Collaboration and Competition among Craft Brewers

by Paul-Brian McInerney

Half Acre Brewing is a craft brewer in Chicago. Among the many beers they produce are several dozen that have been “Brewed with Friends.” Describing this selection of beers, Half Acre explains on their website, “Many of these will probably never be brewed again, some of them might be.” In one such instance, Half Acre Brewing collaborated with Tired Hands Brewing, from Ardmore, Pennsylvania to produce “American Youth,” an American Pale Ale style beer that combined the breweries’ signature beers. Consumers rated the beer 88 out of 100 on the popular beer rating site RateBeer. Even with such consumer approval, once “American Youth” sold out, it was never brewed again. Half Acre Brewing is not unique in their collaborative brewing practices. Many craft brewers collaborate doing single production runs to market co-branded beers. Once these co-branded products sell out, they are rarely brewed again. On its face, this makes little sense. The costs of collaborating are relatively high, once recipe creation, ingredient procurement, and equipment usage are taken into account. Even when craft brewers collaborate more than once with the same partner, they produce an entirely new, single-run product. Why do craft brewers collaborate for a single production run to make co-branded beer? How do they choose craft brewers with whom to collaborate? How do craft brewers differ in their collaboration strategies? What role does consumer rating play in how craft brewers choose collaborators? How do the net effects of collaboration structure the brewing industry over time?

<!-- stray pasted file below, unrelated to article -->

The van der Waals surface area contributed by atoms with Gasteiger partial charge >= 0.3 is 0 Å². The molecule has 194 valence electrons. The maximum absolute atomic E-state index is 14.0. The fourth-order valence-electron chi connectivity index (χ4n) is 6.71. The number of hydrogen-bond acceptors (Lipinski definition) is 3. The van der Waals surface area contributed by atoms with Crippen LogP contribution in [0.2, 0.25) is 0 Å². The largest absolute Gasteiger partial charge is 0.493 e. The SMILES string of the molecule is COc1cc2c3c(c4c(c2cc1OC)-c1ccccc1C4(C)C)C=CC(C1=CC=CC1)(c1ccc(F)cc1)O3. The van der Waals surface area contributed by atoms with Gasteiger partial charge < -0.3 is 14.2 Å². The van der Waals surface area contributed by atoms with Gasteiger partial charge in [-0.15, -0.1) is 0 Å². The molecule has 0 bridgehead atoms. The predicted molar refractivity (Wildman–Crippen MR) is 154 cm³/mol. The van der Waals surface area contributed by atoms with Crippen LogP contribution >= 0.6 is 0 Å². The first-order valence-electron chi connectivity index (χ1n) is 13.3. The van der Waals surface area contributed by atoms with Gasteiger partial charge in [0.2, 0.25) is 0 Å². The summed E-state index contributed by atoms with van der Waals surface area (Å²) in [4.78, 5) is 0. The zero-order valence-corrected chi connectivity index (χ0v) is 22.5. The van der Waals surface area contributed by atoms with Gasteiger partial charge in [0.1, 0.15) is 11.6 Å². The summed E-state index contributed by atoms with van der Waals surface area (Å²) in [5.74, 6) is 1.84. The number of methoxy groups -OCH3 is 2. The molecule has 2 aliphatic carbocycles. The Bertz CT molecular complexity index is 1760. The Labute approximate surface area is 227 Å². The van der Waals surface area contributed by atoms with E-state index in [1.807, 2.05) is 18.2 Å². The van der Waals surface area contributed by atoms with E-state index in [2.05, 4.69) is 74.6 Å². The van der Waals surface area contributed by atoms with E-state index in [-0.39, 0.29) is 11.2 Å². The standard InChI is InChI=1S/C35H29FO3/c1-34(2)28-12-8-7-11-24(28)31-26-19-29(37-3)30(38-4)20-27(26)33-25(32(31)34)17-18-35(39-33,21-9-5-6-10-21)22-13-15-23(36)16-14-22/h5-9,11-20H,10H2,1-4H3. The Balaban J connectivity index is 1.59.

I currently have a project underway that seeks to understand these dynamics. In early fieldwork, brewers tell me they collaborate as a way of solidifying friendships, experimenting with ingredients and styles, and just having fun. A handful of field observations suggest that working in the craft brewing industry is indeed fun. However, it is also hard work. And while the craft brewing sector is growing, it is also becoming crowded. The fun of collaboration may soon yield to the realities of competition. So what does this mean for collaborations among craft brewing? Will brewers collaborate more frequently as a way of gaining reputation or accessing new markets? Will they be more selective in their brewing strategies? I don’t yet have enough data to answer these questions, or those I posed above. As I collect and analyze data, I’ll post preliminary analysis and interpretations. Check back for those.

This entry was posted in beer, econ soc, org soc, Paul-Brian McInerney, Uncategorized and tagged . Bookmark the permalink.

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